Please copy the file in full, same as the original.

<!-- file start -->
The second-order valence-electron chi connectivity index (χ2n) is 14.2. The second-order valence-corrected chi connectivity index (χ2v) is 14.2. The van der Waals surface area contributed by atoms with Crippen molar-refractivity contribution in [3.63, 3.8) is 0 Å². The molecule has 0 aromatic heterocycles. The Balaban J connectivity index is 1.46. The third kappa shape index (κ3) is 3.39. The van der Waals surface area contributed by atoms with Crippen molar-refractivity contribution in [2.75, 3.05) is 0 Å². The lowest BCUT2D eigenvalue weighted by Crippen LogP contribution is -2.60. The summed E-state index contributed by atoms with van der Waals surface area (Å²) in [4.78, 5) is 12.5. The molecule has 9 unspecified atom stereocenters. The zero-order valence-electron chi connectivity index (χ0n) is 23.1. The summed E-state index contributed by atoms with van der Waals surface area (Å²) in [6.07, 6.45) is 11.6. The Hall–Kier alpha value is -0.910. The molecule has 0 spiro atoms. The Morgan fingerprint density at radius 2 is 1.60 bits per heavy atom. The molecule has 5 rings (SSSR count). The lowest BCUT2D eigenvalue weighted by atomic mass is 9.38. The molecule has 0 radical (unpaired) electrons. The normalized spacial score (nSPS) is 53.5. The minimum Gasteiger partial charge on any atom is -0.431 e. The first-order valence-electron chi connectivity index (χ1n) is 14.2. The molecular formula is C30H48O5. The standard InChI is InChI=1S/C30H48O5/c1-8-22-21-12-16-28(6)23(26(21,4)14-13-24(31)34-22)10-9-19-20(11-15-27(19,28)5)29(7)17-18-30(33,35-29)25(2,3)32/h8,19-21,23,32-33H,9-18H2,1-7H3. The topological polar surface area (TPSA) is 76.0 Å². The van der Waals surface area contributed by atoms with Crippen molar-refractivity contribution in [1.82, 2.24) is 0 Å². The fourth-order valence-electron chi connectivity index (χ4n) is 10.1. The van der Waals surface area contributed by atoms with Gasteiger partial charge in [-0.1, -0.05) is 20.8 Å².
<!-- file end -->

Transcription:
The second-order valence-electron chi connectivity index (χ2n) is 14.2. The second-order valence-corrected chi connectivity index (χ2v) is 14.2. The van der Waals surface area contributed by atoms with Crippen molar-refractivity contribution in [3.63, 3.8) is 0 Å². The molecule has 0 aromatic heterocycles. The Balaban J connectivity index is 1.46. The third kappa shape index (κ3) is 3.39. The van der Waals surface area contributed by atoms with Crippen molar-refractivity contribution in [2.75, 3.05) is 0 Å². The lowest BCUT2D eigenvalue weighted by Crippen LogP contribution is -2.60. The summed E-state index contributed by atoms with van der Waals surface area (Å²) in [4.78, 5) is 12.5. The molecule has 9 unspecified atom stereocenters. The zero-order valence-electron chi connectivity index (χ0n) is 23.1. The summed E-state index contributed by atoms with van der Waals surface area (Å²) in [6.07, 6.45) is 11.6. The Hall–Kier alpha value is -0.910. The molecule has 0 spiro atoms. The Morgan fingerprint density at radius 2 is 1.60 bits per heavy atom. The molecule has 5 rings (SSSR count). The lowest BCUT2D eigenvalue weighted by atomic mass is 9.38. The molecule has 0 radical (unpaired) electrons. The normalized spacial score (nSPS) is 53.5. The minimum Gasteiger partial charge on any atom is -0.431 e. The first-order valence-electron chi connectivity index (χ1n) is 14.2. The molecular formula is C30H48O5. The standard InChI is InChI=1S/C30H48O5/c1-8-22-21-12-16-28(6)23(26(21,4)14-13-24(31)34-22)10-9-19-20(11-15-27(19,28)5)29(7)17-18-30(33,35-29)25(2,3)32/h8,19-21,23,32-33H,9-18H2,1-7H3. The topological polar surface area (TPSA) is 76.0 Å². The van der Waals surface area contributed by atoms with Crippen molar-refractivity contribution in [1.82, 2.24) is 0 Å². The fourth-order valence-electron chi connectivity index (χ4n) is 10.1. The van der Waals surface area contributed by atoms with Gasteiger partial charge in [-0.1, -0.05) is 20.8 Å².